While still a long way off from challenging the United States as the predominant world naval power, China’s modernized People’s Liberation Army Navy (PLAN) is beginning to take a more assertive role in an expanding theater of operations.
Previously content on patrolling coastal waters and preparing for an armed conflict with Taiwan, China now has a naval presence all along commercial sea routes to the Middle East and has stepped up military operations in the contested waters of the East and South China Seas.
On April 10, a Chinese flotilla of 10 destroyers, frigates, and submarines from the East Sea Fleet, based in Ningbo, travelled through Japan’s Miyako Straight on to the Pacific to conduct open ocean military exercises. A few days earlier, China’s North Sea Fleet, based in Qingdao, passed through the Bashi Straight between the Philippines and Taiwan to do similar military exercises in the South China Sea. The PLA Navy’s recent operations in the region have troubled China’s coastal and island neighbors, with Japan’s government particularly irked by the proximity of the maneuvers to Japanese territory.
Chinese President Hu Jintao met with Japanese Prime Minister Yukio Hatoyama during the Nuclear Security Summit in Washington on April 13, assuring him that China’s intentions in the East China Sea are to turn the region into an area of peace, friendship, and cooperation.
"China does not hold an intention to challenge the U.S. in the central Pacific or engage in a military clash with Japan in close waters, though it is willing to protect its core interests at any cost," China’s state-owned Global Times printed today in an attempt to comfort the world. The problem with the statement is that China has expanded what it defines as its "core interests." Beijing has previously reserved the term for areas such as Tibet and Taiwan, but now places its territorial claims in the South China Sea under the "core interest" category, according to the New York Times. Beijing may find its Southeast Asian neighbors, including Brunei, Indonesia, Malaysia and the Philippines, take issue with that statement.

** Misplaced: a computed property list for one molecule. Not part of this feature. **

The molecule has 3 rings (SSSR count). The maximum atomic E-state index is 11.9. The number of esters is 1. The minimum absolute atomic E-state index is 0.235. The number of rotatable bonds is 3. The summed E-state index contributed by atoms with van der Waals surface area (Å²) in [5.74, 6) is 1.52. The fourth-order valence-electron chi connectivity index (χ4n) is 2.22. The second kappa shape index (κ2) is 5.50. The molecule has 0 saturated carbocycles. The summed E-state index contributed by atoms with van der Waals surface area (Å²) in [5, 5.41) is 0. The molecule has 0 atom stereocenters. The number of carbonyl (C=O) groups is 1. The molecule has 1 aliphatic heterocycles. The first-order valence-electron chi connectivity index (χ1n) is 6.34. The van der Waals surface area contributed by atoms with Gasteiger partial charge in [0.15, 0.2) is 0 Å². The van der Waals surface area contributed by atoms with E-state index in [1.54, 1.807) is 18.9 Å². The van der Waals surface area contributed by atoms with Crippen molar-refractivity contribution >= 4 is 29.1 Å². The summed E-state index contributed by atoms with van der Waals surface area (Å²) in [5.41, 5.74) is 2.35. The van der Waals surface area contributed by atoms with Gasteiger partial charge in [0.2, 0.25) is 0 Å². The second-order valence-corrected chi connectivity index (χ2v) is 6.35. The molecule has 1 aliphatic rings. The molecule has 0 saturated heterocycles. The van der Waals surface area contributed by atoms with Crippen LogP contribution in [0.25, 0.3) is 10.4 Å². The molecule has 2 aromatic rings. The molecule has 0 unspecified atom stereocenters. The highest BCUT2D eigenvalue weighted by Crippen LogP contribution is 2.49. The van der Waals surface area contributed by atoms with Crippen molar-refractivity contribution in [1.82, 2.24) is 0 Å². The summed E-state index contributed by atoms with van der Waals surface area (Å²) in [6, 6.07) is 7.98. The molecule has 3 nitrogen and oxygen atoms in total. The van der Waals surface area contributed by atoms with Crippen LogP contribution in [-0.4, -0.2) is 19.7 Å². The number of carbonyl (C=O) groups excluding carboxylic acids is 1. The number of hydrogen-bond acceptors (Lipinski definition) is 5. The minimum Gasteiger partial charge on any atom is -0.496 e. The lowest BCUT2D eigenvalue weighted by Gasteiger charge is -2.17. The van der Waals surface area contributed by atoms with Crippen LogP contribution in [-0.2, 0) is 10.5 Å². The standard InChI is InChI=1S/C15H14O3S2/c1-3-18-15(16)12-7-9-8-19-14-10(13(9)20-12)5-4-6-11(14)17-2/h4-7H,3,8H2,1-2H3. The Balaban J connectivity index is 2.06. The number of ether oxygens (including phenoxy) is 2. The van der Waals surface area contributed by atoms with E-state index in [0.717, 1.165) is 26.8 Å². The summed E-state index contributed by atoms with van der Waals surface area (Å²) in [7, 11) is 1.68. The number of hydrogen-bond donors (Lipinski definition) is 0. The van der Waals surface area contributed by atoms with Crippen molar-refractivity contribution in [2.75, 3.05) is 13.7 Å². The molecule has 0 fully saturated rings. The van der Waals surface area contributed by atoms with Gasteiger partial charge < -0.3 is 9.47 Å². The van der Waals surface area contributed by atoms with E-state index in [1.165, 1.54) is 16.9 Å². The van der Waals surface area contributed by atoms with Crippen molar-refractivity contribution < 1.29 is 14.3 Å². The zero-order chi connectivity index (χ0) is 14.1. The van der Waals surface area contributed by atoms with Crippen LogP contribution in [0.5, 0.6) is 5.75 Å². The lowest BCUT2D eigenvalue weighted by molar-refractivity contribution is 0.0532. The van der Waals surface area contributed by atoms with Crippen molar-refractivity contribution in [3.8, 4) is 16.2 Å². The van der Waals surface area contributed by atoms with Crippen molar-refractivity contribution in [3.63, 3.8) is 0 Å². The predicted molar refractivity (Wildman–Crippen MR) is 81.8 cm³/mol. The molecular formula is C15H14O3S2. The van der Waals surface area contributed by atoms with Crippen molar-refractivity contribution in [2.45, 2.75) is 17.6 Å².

U.S. officials in Washington are also fretting over the implications of a growing Chinese presence in the Middle East. In March, two Chinese frigates made port in the United Arab Emirates’ capital of Abu Dhabi; the first time in modern history that a PLAN vessel has docked in the Middle East. Beijing also committed three warships to the Gulf of Aden in December 2008 to aid with international antipiracy efforts; the first time in modern history Chinese naval forces have been deployed beyond the Pacific Ocean.
Quantitatively, China and the United States are already on a similar playing field. A 2009 Pentagon report estimated the number of active Chinese naval vessels at 260, including 75 major warships and more than 60 submarines, compared to the U.S. Navy’s 286 active vessels.
Qualitatively, though, China’s navy remains decades behind that of the United States. Ten of the American Navy’s 286 active vessels are Nimitz-class nuclear powered supercarriers – each one capable of operating continuously for up to 20 years without refueling while holding up to 90 aircraft and 5,600 personnel. In contrast, China doesn’t have any aircraft carriers, and although Beijing has revealed that it will complete the first Chinese carrier within the next few years, the United States will surely belittle that accomplishment when it launches the new Ford-class supercarrier in 2015.
China’s official military budget for 2009 stood at US$70.3 billion, good for second highest in the world, but the Pentagon estimates that China’s military spending last year was in the range of US$105 billion to US$150 billion. Whichever figure you use, it pales in comparison to the roughly US$533.8 billion proposed by U.S. President Obama for 2010. That translates into an expensive long-term battle for China if it wants to challenge America’s global military presence in the 21st Century.